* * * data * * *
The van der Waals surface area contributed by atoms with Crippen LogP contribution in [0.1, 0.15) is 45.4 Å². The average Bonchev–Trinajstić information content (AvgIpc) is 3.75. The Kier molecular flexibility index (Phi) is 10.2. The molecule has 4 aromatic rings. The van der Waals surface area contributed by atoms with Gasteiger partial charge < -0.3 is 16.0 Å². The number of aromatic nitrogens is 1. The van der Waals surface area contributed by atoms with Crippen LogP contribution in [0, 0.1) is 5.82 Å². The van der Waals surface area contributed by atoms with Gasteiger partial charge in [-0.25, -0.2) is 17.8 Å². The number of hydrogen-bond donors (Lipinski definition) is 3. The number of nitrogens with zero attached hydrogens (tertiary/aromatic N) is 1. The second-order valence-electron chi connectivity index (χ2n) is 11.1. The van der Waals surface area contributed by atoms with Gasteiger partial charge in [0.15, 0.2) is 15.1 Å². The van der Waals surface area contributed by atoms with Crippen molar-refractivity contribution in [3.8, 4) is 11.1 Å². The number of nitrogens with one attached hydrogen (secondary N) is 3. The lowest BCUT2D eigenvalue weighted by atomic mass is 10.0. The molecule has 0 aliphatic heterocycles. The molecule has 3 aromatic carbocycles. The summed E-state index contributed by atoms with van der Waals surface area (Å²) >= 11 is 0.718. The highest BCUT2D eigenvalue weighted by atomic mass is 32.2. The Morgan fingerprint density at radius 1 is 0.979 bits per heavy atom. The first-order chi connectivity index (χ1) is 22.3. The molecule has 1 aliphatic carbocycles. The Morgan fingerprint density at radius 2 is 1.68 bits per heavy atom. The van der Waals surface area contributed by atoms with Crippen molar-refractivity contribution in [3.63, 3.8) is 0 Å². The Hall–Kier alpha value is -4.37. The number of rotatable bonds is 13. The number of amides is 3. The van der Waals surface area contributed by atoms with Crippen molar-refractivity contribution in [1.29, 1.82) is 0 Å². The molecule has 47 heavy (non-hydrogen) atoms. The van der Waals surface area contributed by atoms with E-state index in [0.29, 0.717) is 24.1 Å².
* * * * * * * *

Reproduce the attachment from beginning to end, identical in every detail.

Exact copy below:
The van der Waals surface area contributed by atoms with Crippen LogP contribution in [0.1, 0.15) is 45.4 Å². The average Bonchev–Trinajstić information content (AvgIpc) is 3.75. The Kier molecular flexibility index (Phi) is 10.2. The molecule has 4 aromatic rings. The van der Waals surface area contributed by atoms with Gasteiger partial charge < -0.3 is 16.0 Å². The number of aromatic nitrogens is 1. The van der Waals surface area contributed by atoms with Crippen LogP contribution in [0, 0.1) is 5.82 Å². The van der Waals surface area contributed by atoms with Gasteiger partial charge in [-0.25, -0.2) is 17.8 Å². The number of hydrogen-bond donors (Lipinski definition) is 3. The number of nitrogens with zero attached hydrogens (tertiary/aromatic N) is 1. The second-order valence-electron chi connectivity index (χ2n) is 11.1. The van der Waals surface area contributed by atoms with Gasteiger partial charge in [0.15, 0.2) is 15.1 Å². The van der Waals surface area contributed by atoms with Crippen molar-refractivity contribution in [3.8, 4) is 11.1 Å². The number of nitrogens with one attached hydrogen (secondary N) is 3. The lowest BCUT2D eigenvalue weighted by atomic mass is 10.0. The molecule has 0 aliphatic heterocycles. The molecule has 3 aromatic carbocycles. The summed E-state index contributed by atoms with van der Waals surface area (Å²) >= 11 is 0.718. The highest BCUT2D eigenvalue weighted by atomic mass is 32.2. The Morgan fingerprint density at radius 1 is 0.979 bits per heavy atom. The first-order chi connectivity index (χ1) is 22.3. The molecule has 1 aliphatic carbocycles. The Morgan fingerprint density at radius 2 is 1.68 bits per heavy atom. The van der Waals surface area contributed by atoms with Crippen molar-refractivity contribution in [3.63, 3.8) is 0 Å². The Hall–Kier alpha value is -4.37. The number of rotatable bonds is 13. The number of amides is 3. The van der Waals surface area contributed by atoms with Crippen molar-refractivity contribution in [1.29, 1.82) is 0 Å². The molecule has 47 heavy (non-hydrogen) atoms. The van der Waals surface area contributed by atoms with E-state index in [0.29, 0.717) is 24.1 Å².